How did the MEF come to the conclusion that foreign workers would benefit more than Malaysian workers due to a hike in the minimum wage, wonders Ronald Benajamin.
For a nation to grow through equitable prosperity, there is always the need for sacrifice from all quarters, what more from those who benefited the most from the nation’s wealth in the past.
It requires an attitude that goes beyond sector-based thinking. Such an attitude seems to be lacking on the part of the Malaysian Employers Federation (MEF). The MEF has reportedly been caught off guard by the announcement in Budget 2018 that the minimum wage would be increased to RM1,100 from RM1, 050.
Its executive director, Shamsuddin Bardan, said the move would only benefit the country’s estimated 1.8 million foreign workers. He said the government had announced and gazetted the minimum wage at RM1,050 following the recommendation of the National Wage Consultative Council (NWCC). “We did not expect further review during this period. This announcement of the new rate was unexpected and creates bad precedence, adding that it would erode investors’ confidence.”
Saying it was a flip-flop decision by Putrajaya, Shamsuddin added foreign workers would be laughing all the way to the money changer. He warned that the increase would lead to prices of goods and services rising.
Although I would agree the government should not have flip-flopped and should have got it right the first time, I beg to differ on his subsequent statement.
The question is, how did Shamsudin come to the conclusion that foreign workers would benefit more than Malaysian workers due to a hike in the minimum wage? Is it merely to do with the ringgit flow to foreign countries through repatriation?
The fact is, foreign workers work long hours without rest and some of them have no day off. Employers do not need to pay EPF and Socso for these foreign workers. Isn’t it justified that they should be paid fairly for their day-and-night contribution?
Think of those foreign workers who come in through certain agents who take up a substantive portion of these workers’ income and in turn pay them low salaries for 12 or more hours of work, with no overtime payment. Are these foreign workers mere cogs in the machines that should be used without appropriate compensation?
Secondly, the argument that foreign workers would benefit most from the increase in the minimum wage does not hold water in the long-term context. There have been a general decrease in foreign workers in the country. By the end of August 2018 the number of foreign workers has fallen to 1.7 million or 12% of total employment.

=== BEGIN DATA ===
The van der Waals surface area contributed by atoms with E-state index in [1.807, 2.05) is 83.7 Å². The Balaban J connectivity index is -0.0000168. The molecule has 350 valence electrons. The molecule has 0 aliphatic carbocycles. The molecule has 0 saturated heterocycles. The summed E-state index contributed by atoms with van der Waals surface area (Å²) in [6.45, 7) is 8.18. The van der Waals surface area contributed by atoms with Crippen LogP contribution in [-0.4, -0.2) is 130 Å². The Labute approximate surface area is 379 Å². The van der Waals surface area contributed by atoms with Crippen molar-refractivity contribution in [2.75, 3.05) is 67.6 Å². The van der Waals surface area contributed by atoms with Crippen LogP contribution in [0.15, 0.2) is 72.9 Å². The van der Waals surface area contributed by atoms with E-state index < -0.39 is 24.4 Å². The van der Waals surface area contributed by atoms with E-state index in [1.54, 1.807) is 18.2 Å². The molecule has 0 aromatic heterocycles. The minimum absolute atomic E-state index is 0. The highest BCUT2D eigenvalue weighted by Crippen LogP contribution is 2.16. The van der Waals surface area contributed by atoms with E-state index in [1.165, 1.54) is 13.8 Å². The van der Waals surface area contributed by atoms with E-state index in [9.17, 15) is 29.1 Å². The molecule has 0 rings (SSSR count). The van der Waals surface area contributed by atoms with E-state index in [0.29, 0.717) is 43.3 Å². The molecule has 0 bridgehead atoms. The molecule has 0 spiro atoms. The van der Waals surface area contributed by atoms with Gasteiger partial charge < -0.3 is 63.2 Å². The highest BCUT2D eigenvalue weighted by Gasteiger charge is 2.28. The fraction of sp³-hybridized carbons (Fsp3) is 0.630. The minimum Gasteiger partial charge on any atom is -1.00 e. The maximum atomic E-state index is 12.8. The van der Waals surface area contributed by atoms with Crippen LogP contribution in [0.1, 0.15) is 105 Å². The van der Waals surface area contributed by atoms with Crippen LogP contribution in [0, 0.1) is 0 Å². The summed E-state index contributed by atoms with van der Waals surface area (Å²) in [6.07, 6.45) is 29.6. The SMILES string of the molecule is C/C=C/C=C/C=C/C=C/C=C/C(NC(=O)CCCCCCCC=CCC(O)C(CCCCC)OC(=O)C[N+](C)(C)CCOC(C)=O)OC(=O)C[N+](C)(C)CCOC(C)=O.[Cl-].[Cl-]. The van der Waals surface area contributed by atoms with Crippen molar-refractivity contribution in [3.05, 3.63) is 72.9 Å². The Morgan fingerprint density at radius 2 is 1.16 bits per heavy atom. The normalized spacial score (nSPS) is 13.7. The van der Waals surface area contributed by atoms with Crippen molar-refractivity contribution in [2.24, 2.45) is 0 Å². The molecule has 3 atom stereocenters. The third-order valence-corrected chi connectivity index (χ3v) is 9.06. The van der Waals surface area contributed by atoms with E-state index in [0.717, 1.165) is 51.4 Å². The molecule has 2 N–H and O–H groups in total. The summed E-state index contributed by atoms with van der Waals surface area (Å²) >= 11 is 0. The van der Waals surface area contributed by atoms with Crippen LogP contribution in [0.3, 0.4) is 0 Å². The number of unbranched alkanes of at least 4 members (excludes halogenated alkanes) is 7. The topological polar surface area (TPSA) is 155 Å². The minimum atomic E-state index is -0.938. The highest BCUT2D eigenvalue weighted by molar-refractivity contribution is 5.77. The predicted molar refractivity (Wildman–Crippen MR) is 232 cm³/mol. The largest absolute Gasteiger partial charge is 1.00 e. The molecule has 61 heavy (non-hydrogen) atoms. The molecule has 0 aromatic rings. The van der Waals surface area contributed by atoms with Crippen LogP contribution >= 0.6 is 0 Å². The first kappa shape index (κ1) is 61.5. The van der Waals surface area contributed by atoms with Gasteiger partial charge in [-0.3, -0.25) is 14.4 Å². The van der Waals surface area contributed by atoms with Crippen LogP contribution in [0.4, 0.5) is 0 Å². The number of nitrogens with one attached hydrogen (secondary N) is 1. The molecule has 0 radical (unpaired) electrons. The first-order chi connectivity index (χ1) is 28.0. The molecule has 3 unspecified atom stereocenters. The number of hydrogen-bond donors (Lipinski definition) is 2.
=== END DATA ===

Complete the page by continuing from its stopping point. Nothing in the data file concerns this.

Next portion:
This suggests that the bottom 40% of Malaysian households would benefit more as the Pakatan Harapan government rationalisation process of foreign workers takes place. Under this process, the authority to bring in foreign workers would come under the Ministry of Human Resources.
According to economic report 2019, a precursor to budget 2019 (The Star, 3 November 2018), a gradual hike in the minimum wage for Malaysian workers has a lower impact on the economy. It is projected that the minimum wage is expected to promote a shift in the workforce from low to semi-skilled and skilled workers that would lead to higher GDP in the long run.
So how could the increase in the minimum wage benefit foreign workers at the expense of Malaysian workers or how would it be detrimental to business?
In terms of a higher cost to consumers due to an increase in the minimum wages the MEF president seems to have a myopic view of efforts of the PH government to facilitate the use and development of artificial intelligence, digitalisation and hi-tech processes that would help increase productivity. As stated in Budget 2018, the government will set up a RM3bn industry digitisation transformation fund to encourage industries to use artificial intelligence. This would help increase efficiency and bring down the cost of production in the long run.
The high cost of consumer goods is not merely due to higher salaries. It has a business monopolistic dimension on how supply chains are structured in the economy besides the role of middle men in the distribution of services and goods. Just go to the wet market or grocery shops and ask those sellers why are prices of goods are high and you would get different perspectives which are not merely to do with high salaries. It would be good if the MEF president is able to rise above narrow-sector based thinking and come up with solutions with stakeholders on how to break up monopolies in the business chain as this would serve the common good.
So the MEF president’s argument seems to be shortsighted ie without looking at bigger picture. Malaysia needs to build the necessary foundation for a transition to a higher-value economy.
The maiden Budget by Pakatan Harapan intends to create a balance in this aspect but it would need a major change of attitude among certain employers especially those who keep holding to the old model ie that the increase in the minimum wage would increase production cost and ultimately be transferred to the consumers, resulting in a high cost of living.
Such a narrow doctrinal view has no place in progressive Malaysia. We need a change in attitude among employers so we can embrace the transition to a higher value economy that has a complex dynamics. It requires an attitude and behaviour that rises above sector-based thinking.